3820949508_6e553d7776_bI could have been embarrassed by this dorm room, but I wasn’t, simply because they were almost all as bad as mine. Just don’t ask me about my really strange first roommate.

I have no idea what that dorm room looks like today, but I’m sure it’s safe to say the stain on the wall is gone (at least I hope it is) and I’m sure they changed out the mattress. One thing I do know for sure is that the pressure to have a nice dorm room is greater than ever.

With rapidly rising tuition costs, there isn’t always much room in the budget for fancy decor. Fortunately, you don’t need to spend a lot to make your student’s room both comfy and inviting.

Decorate to your student’s personality

Let your child’s personality flourish in their first place away from home, but to avoid conflict, take the roommate shopping so they can both agree on decisions. Use removable picture hangers to hang artwork. Buy some plants and knick-knacks, and of course, buy bedding that matches your child’s personality. A rug will make getting ready for those brutal 8:00 am classes in the winter just a little less brutal.

Some schools will let you loft beds. This can create a lot of room for a desk and even a futon.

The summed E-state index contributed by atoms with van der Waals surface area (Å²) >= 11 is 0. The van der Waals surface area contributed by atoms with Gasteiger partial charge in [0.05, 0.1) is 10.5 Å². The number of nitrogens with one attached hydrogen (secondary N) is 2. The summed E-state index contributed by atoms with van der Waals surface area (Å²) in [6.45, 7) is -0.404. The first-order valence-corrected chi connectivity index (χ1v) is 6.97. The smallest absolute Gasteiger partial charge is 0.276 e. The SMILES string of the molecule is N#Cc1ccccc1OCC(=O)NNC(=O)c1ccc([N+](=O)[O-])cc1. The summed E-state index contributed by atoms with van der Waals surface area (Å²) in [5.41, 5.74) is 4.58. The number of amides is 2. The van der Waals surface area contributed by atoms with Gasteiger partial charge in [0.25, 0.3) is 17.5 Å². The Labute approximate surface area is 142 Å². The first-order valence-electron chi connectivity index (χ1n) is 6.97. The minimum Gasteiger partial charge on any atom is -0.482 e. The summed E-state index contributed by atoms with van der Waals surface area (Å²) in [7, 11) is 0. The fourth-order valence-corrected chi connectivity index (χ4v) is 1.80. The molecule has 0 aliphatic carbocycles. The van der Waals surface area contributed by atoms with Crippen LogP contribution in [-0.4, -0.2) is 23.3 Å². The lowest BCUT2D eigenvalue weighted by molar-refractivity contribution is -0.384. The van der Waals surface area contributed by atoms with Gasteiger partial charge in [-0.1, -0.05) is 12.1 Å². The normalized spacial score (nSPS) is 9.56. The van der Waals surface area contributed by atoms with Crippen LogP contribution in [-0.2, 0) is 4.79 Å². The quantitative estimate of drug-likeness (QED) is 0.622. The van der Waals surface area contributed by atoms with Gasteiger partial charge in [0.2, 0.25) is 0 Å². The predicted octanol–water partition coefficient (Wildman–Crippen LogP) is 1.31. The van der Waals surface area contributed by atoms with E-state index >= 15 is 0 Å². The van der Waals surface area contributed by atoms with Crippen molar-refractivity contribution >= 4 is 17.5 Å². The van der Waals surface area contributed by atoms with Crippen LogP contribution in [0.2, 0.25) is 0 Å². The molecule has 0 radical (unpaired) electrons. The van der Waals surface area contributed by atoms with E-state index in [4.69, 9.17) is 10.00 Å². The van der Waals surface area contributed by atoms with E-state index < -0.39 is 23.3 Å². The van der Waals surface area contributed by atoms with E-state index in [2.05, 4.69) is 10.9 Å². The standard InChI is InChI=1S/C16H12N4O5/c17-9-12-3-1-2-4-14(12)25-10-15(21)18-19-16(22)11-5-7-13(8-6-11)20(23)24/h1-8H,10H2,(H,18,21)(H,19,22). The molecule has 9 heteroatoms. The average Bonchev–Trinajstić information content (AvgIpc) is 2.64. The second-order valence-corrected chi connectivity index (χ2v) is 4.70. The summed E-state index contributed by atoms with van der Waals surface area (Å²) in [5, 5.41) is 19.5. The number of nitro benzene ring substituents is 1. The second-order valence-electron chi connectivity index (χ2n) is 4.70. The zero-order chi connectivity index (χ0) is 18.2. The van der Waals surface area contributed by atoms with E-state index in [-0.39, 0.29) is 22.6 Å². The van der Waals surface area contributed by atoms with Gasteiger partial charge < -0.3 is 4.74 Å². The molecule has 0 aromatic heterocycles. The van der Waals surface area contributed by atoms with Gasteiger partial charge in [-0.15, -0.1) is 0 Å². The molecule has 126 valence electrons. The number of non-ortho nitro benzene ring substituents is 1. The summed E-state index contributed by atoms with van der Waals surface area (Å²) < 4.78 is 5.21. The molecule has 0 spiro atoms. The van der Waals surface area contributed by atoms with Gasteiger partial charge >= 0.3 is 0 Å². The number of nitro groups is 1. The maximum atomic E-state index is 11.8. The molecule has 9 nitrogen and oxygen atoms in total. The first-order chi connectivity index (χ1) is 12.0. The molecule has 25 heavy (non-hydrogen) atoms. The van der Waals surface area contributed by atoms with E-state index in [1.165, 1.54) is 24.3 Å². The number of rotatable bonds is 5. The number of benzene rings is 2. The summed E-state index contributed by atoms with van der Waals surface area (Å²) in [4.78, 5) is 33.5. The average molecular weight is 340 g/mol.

Create entertainment space

Even if your child was a wallflower in high school, don’t assume they’ll be the same in college. It’s amazing how living in close proximity with people your own age can sometimes turn even the shyest people into near extroverts.

To create entertainment space, turn the bed into a day bed with lots of comfy pillows. The bed has to be up against the wall for this to work. If the dorm allows, purchase a small refrigerator and a small microwave for snacks. If your child drinks coffee, rather than having them blow their spending money at Starbucks, buy them a coffee maker or even an inexpensive espresso/cappuccino maker. Buy some decent external speakers for their computer, and viola, entertaining space.